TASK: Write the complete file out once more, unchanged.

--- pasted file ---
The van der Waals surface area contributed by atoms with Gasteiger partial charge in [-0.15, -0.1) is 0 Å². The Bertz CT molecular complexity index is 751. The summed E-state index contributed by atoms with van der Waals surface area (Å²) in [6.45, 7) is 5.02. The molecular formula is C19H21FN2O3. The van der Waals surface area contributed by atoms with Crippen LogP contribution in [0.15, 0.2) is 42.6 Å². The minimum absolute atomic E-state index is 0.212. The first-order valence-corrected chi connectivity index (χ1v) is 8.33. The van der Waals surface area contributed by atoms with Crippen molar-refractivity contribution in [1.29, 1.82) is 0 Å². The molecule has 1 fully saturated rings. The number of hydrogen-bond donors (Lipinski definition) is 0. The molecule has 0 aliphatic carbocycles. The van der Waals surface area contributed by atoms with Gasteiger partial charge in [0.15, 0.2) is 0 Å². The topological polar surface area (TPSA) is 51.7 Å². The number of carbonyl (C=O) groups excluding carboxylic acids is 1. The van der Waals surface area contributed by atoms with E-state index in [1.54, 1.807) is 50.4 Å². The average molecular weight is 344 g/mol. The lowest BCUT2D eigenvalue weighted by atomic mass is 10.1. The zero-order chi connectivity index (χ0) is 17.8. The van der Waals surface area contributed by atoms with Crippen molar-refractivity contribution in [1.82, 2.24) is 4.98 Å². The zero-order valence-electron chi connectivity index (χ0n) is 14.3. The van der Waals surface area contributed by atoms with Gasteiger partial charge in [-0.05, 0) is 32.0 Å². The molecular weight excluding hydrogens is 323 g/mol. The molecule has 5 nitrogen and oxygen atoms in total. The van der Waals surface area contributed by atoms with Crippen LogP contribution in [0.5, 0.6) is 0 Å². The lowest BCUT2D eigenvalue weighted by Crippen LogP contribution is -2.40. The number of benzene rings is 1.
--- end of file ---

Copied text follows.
The van der Waals surface area contributed by atoms with Gasteiger partial charge in [-0.15, -0.1) is 0 Å². The Bertz CT molecular complexity index is 751. The summed E-state index contributed by atoms with van der Waals surface area (Å²) in [6.45, 7) is 5.02. The molecular formula is C19H21FN2O3. The van der Waals surface area contributed by atoms with Crippen LogP contribution in [0.15, 0.2) is 42.6 Å². The minimum absolute atomic E-state index is 0.212. The first-order valence-corrected chi connectivity index (χ1v) is 8.33. The van der Waals surface area contributed by atoms with Crippen molar-refractivity contribution in [1.29, 1.82) is 0 Å². The molecule has 1 fully saturated rings. The number of hydrogen-bond donors (Lipinski definition) is 0. The molecule has 0 aliphatic carbocycles. The van der Waals surface area contributed by atoms with Gasteiger partial charge in [0.15, 0.2) is 0 Å². The topological polar surface area (TPSA) is 51.7 Å². The number of carbonyl (C=O) groups excluding carboxylic acids is 1. The van der Waals surface area contributed by atoms with E-state index in [1.54, 1.807) is 50.4 Å². The average molecular weight is 344 g/mol. The lowest BCUT2D eigenvalue weighted by atomic mass is 10.1. The zero-order chi connectivity index (χ0) is 17.8. The van der Waals surface area contributed by atoms with Crippen molar-refractivity contribution in [1.82, 2.24) is 4.98 Å². The zero-order valence-electron chi connectivity index (χ0n) is 14.3. The van der Waals surface area contributed by atoms with Gasteiger partial charge in [-0.05, 0) is 32.0 Å². The molecular weight excluding hydrogens is 323 g/mol. The molecule has 5 nitrogen and oxygen atoms in total. The van der Waals surface area contributed by atoms with Crippen LogP contribution in [0.5, 0.6) is 0 Å². The lowest BCUT2D eigenvalue weighted by Crippen LogP contribution is -2.40. The number of benzene rings is 1.